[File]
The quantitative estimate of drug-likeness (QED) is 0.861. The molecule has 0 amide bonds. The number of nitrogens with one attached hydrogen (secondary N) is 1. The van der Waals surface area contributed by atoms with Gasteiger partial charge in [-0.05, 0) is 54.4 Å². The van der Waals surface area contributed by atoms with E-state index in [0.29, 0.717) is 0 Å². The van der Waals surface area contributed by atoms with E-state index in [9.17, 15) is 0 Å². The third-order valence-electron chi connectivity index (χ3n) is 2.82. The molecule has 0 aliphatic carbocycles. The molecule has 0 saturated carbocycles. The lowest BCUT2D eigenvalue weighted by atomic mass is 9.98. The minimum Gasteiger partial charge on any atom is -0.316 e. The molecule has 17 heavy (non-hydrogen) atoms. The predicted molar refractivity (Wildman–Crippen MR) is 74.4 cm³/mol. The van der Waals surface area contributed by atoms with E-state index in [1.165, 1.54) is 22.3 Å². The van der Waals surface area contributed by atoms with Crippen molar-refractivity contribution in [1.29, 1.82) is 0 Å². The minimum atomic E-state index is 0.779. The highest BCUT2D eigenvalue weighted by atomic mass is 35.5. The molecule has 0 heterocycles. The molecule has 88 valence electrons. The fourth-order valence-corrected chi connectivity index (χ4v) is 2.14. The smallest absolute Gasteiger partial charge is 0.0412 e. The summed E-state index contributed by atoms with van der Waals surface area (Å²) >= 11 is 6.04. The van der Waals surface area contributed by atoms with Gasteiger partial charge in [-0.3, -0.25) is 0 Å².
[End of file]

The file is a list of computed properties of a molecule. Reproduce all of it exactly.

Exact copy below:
The quantitative estimate of drug-likeness (QED) is 0.861. The molecule has 0 amide bonds. The number of nitrogens with one attached hydrogen (secondary N) is 1. The van der Waals surface area contributed by atoms with Gasteiger partial charge in [-0.05, 0) is 54.4 Å². The van der Waals surface area contributed by atoms with E-state index in [0.29, 0.717) is 0 Å². The van der Waals surface area contributed by atoms with E-state index in [9.17, 15) is 0 Å². The third-order valence-electron chi connectivity index (χ3n) is 2.82. The molecule has 0 aliphatic carbocycles. The molecule has 0 saturated carbocycles. The lowest BCUT2D eigenvalue weighted by atomic mass is 9.98. The minimum Gasteiger partial charge on any atom is -0.316 e. The molecule has 17 heavy (non-hydrogen) atoms. The predicted molar refractivity (Wildman–Crippen MR) is 74.4 cm³/mol. The van der Waals surface area contributed by atoms with E-state index in [1.165, 1.54) is 22.3 Å². The van der Waals surface area contributed by atoms with Crippen molar-refractivity contribution in [1.29, 1.82) is 0 Å². The minimum atomic E-state index is 0.779. The highest BCUT2D eigenvalue weighted by atomic mass is 35.5. The molecule has 0 heterocycles. The molecule has 88 valence electrons. The fourth-order valence-corrected chi connectivity index (χ4v) is 2.14. The smallest absolute Gasteiger partial charge is 0.0412 e. The summed E-state index contributed by atoms with van der Waals surface area (Å²) >= 11 is 6.04. The van der Waals surface area contributed by atoms with Gasteiger partial charge in [-0.3, -0.25) is 0 Å².